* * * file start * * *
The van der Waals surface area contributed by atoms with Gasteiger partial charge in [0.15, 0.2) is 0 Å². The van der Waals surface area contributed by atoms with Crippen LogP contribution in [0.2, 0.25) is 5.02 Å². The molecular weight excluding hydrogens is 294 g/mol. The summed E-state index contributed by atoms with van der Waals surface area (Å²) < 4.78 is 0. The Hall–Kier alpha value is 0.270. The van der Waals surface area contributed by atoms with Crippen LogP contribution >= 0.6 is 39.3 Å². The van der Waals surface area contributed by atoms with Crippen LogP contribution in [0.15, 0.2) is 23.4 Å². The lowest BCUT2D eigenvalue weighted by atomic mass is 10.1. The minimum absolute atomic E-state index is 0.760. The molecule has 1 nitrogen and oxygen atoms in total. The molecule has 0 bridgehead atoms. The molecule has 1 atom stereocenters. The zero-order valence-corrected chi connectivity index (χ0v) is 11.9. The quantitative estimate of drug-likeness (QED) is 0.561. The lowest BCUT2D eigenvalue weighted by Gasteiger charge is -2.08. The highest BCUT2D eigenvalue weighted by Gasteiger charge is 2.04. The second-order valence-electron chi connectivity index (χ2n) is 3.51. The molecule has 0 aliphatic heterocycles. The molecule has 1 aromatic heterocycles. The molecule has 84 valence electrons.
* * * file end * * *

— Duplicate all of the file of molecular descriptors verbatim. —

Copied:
The van der Waals surface area contributed by atoms with Gasteiger partial charge in [0.15, 0.2) is 0 Å². The van der Waals surface area contributed by atoms with Crippen LogP contribution in [0.2, 0.25) is 5.02 Å². The molecular weight excluding hydrogens is 294 g/mol. The summed E-state index contributed by atoms with van der Waals surface area (Å²) < 4.78 is 0. The Hall–Kier alpha value is 0.270. The van der Waals surface area contributed by atoms with Crippen LogP contribution >= 0.6 is 39.3 Å². The van der Waals surface area contributed by atoms with Crippen LogP contribution in [0.15, 0.2) is 23.4 Å². The lowest BCUT2D eigenvalue weighted by atomic mass is 10.1. The minimum absolute atomic E-state index is 0.760. The molecule has 1 nitrogen and oxygen atoms in total. The molecule has 0 bridgehead atoms. The molecule has 1 atom stereocenters. The zero-order valence-corrected chi connectivity index (χ0v) is 11.9. The quantitative estimate of drug-likeness (QED) is 0.561. The lowest BCUT2D eigenvalue weighted by Gasteiger charge is -2.08. The highest BCUT2D eigenvalue weighted by Gasteiger charge is 2.04. The second-order valence-electron chi connectivity index (χ2n) is 3.51. The molecule has 0 aliphatic heterocycles. The molecule has 1 aromatic heterocycles. The molecule has 84 valence electrons.